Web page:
Why are Doctor Manette's "reiterated instructions" to Charles in preparation for the trial so important?Book the Third, Chapter 6

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In Chapter 6 of Book the Third of A Tale of Two Cities by Charles Dickens, Charles Darnay, who has returned to France to testify on behalf of M. Gabelle, the tax collector of his uncle's estate, finds himself on trial.  He has been instructed by Dr. Manette on how to respond to the questions posed to him by the Revolutionary Tribunal so that he will be released.  For example, when asked if he were an emigrant, Darnay replies that he is not since he voluntarily relinquished a title that was "distasteful to him" and that he lives by his "own industry" in England.  He states that he has witnesses to this statement.  Then, when asked if he had married in England, Darnay proves that he loves France as he has married a French citizen, Lucie Manette.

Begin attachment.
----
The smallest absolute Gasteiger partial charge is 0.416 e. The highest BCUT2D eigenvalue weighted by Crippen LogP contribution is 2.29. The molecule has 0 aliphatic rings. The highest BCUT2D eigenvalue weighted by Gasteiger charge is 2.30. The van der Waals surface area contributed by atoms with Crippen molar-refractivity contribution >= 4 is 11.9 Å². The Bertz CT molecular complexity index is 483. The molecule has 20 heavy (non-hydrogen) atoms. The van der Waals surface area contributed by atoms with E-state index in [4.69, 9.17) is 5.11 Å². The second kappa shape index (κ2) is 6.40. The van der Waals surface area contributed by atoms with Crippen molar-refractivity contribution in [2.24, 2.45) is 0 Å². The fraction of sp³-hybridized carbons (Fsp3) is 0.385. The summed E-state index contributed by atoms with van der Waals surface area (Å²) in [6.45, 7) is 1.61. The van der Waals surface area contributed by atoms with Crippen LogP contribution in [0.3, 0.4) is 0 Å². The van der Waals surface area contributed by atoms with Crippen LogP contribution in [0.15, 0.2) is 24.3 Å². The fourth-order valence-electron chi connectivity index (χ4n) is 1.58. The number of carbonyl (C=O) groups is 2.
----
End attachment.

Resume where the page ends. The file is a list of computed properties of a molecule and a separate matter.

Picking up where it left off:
On these few steps of his dangerous way, Charles Darnay had set his foot according to Doctor Manette's reiterated instructions.  The same cautious counsel directed every step that lay before him, and had prepared every inch of his road.

Darnay explains that he has not returned to France sooner because he had no means of living in France after relinquishing his title; he returned to save a citizen's life, and to bear witness to the truth about him.  Again, he invokes the testimony of a witness.  This time it is Dr. Manette, and the crowd cheers. Mainly because of the crowd's endearment to Dr. Manette, the prisoner Darnay is released.

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A Tale of Two Cities

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